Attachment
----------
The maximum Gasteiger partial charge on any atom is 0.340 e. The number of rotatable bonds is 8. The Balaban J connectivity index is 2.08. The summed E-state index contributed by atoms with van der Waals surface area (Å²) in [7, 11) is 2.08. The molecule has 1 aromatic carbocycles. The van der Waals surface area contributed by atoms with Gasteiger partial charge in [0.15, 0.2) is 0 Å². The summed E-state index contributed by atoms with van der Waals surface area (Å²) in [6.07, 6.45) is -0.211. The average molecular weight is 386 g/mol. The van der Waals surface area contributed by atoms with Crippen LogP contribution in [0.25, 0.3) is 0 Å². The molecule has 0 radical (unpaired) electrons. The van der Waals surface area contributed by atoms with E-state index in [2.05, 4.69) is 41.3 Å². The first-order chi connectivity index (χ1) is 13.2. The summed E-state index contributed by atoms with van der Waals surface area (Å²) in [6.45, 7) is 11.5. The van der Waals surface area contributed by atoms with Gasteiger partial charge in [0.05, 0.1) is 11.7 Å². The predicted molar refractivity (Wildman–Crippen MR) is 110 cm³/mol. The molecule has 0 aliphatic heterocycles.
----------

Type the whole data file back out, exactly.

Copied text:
The maximum Gasteiger partial charge on any atom is 0.340 e. The number of rotatable bonds is 8. The Balaban J connectivity index is 2.08. The summed E-state index contributed by atoms with van der Waals surface area (Å²) in [7, 11) is 2.08. The molecule has 1 aromatic carbocycles. The van der Waals surface area contributed by atoms with Gasteiger partial charge in [0.15, 0.2) is 0 Å². The summed E-state index contributed by atoms with van der Waals surface area (Å²) in [6.07, 6.45) is -0.211. The average molecular weight is 386 g/mol. The van der Waals surface area contributed by atoms with Crippen LogP contribution in [0.25, 0.3) is 0 Å². The molecule has 0 radical (unpaired) electrons. The van der Waals surface area contributed by atoms with E-state index in [2.05, 4.69) is 41.3 Å². The first-order chi connectivity index (χ1) is 13.2. The summed E-state index contributed by atoms with van der Waals surface area (Å²) in [6.45, 7) is 11.5. The van der Waals surface area contributed by atoms with Gasteiger partial charge in [0.05, 0.1) is 11.7 Å². The predicted molar refractivity (Wildman–Crippen MR) is 110 cm³/mol. The molecule has 0 aliphatic heterocycles.